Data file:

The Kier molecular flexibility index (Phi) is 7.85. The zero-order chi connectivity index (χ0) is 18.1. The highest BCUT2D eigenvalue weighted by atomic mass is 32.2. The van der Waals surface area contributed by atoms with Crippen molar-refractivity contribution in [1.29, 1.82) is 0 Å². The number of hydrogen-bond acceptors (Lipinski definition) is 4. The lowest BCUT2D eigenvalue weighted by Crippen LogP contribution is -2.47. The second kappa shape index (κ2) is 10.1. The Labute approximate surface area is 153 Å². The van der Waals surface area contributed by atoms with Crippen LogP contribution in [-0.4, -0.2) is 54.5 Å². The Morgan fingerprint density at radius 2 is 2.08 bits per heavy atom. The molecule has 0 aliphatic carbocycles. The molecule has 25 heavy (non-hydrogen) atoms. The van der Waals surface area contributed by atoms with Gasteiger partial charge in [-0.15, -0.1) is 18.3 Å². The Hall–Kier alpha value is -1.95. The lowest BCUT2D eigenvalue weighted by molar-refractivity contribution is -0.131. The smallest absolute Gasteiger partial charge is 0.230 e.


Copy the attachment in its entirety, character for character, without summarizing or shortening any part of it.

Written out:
The Kier molecular flexibility index (Phi) is 7.85. The zero-order chi connectivity index (χ0) is 18.1. The highest BCUT2D eigenvalue weighted by atomic mass is 32.2. The van der Waals surface area contributed by atoms with Crippen molar-refractivity contribution in [1.29, 1.82) is 0 Å². The number of hydrogen-bond acceptors (Lipinski definition) is 4. The lowest BCUT2D eigenvalue weighted by Crippen LogP contribution is -2.47. The second kappa shape index (κ2) is 10.1. The Labute approximate surface area is 153 Å². The van der Waals surface area contributed by atoms with Crippen LogP contribution in [-0.4, -0.2) is 54.5 Å². The Morgan fingerprint density at radius 2 is 2.08 bits per heavy atom. The molecule has 0 aliphatic carbocycles. The molecule has 25 heavy (non-hydrogen) atoms. The van der Waals surface area contributed by atoms with Gasteiger partial charge in [-0.15, -0.1) is 18.3 Å². The Hall–Kier alpha value is -1.95. The lowest BCUT2D eigenvalue weighted by molar-refractivity contribution is -0.131. The smallest absolute Gasteiger partial charge is 0.230 e.